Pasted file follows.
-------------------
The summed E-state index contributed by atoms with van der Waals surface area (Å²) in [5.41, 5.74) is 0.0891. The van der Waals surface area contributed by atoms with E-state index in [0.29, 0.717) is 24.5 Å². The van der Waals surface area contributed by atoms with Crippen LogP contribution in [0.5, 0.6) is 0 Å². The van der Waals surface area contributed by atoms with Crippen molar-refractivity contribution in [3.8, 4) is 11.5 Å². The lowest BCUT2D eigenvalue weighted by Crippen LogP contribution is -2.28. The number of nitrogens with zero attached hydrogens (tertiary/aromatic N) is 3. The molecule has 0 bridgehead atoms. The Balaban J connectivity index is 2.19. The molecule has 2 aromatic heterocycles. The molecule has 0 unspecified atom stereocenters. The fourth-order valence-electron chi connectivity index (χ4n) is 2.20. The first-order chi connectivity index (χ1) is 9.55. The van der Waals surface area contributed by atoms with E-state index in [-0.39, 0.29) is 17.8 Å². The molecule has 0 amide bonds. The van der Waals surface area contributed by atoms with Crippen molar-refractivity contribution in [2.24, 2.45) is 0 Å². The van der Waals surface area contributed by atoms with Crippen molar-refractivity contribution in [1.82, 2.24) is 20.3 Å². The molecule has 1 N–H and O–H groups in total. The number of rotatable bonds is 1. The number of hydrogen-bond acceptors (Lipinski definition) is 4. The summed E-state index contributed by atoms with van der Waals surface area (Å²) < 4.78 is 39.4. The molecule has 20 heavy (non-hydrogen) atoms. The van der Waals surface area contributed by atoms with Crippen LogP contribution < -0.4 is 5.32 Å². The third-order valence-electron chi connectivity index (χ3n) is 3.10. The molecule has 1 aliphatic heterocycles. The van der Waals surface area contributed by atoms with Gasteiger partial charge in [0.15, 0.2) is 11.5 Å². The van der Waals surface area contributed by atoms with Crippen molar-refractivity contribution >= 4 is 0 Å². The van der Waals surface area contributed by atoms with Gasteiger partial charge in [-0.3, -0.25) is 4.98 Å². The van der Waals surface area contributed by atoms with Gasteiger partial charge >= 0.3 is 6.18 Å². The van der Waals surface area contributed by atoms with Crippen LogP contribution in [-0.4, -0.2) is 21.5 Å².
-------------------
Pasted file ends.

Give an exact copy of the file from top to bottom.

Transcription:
The summed E-state index contributed by atoms with van der Waals surface area (Å²) in [5.41, 5.74) is 0.0891. The van der Waals surface area contributed by atoms with E-state index in [0.29, 0.717) is 24.5 Å². The van der Waals surface area contributed by atoms with Crippen LogP contribution in [0.5, 0.6) is 0 Å². The van der Waals surface area contributed by atoms with Crippen molar-refractivity contribution in [3.8, 4) is 11.5 Å². The lowest BCUT2D eigenvalue weighted by Crippen LogP contribution is -2.28. The number of nitrogens with zero attached hydrogens (tertiary/aromatic N) is 3. The molecule has 0 bridgehead atoms. The Balaban J connectivity index is 2.19. The molecule has 2 aromatic heterocycles. The molecule has 0 unspecified atom stereocenters. The fourth-order valence-electron chi connectivity index (χ4n) is 2.20. The first-order chi connectivity index (χ1) is 9.55. The van der Waals surface area contributed by atoms with E-state index in [-0.39, 0.29) is 17.8 Å². The molecule has 0 amide bonds. The van der Waals surface area contributed by atoms with Crippen molar-refractivity contribution in [2.24, 2.45) is 0 Å². The van der Waals surface area contributed by atoms with Crippen molar-refractivity contribution in [1.82, 2.24) is 20.3 Å². The molecule has 1 N–H and O–H groups in total. The number of rotatable bonds is 1. The number of hydrogen-bond acceptors (Lipinski definition) is 4. The summed E-state index contributed by atoms with van der Waals surface area (Å²) < 4.78 is 39.4. The molecule has 20 heavy (non-hydrogen) atoms. The van der Waals surface area contributed by atoms with Crippen LogP contribution < -0.4 is 5.32 Å². The third-order valence-electron chi connectivity index (χ3n) is 3.10. The molecule has 1 aliphatic heterocycles. The van der Waals surface area contributed by atoms with Gasteiger partial charge in [0.15, 0.2) is 11.5 Å². The van der Waals surface area contributed by atoms with Crippen molar-refractivity contribution >= 4 is 0 Å². The van der Waals surface area contributed by atoms with Gasteiger partial charge in [-0.3, -0.25) is 4.98 Å². The van der Waals surface area contributed by atoms with Gasteiger partial charge >= 0.3 is 6.18 Å². The van der Waals surface area contributed by atoms with Crippen LogP contribution in [-0.4, -0.2) is 21.5 Å².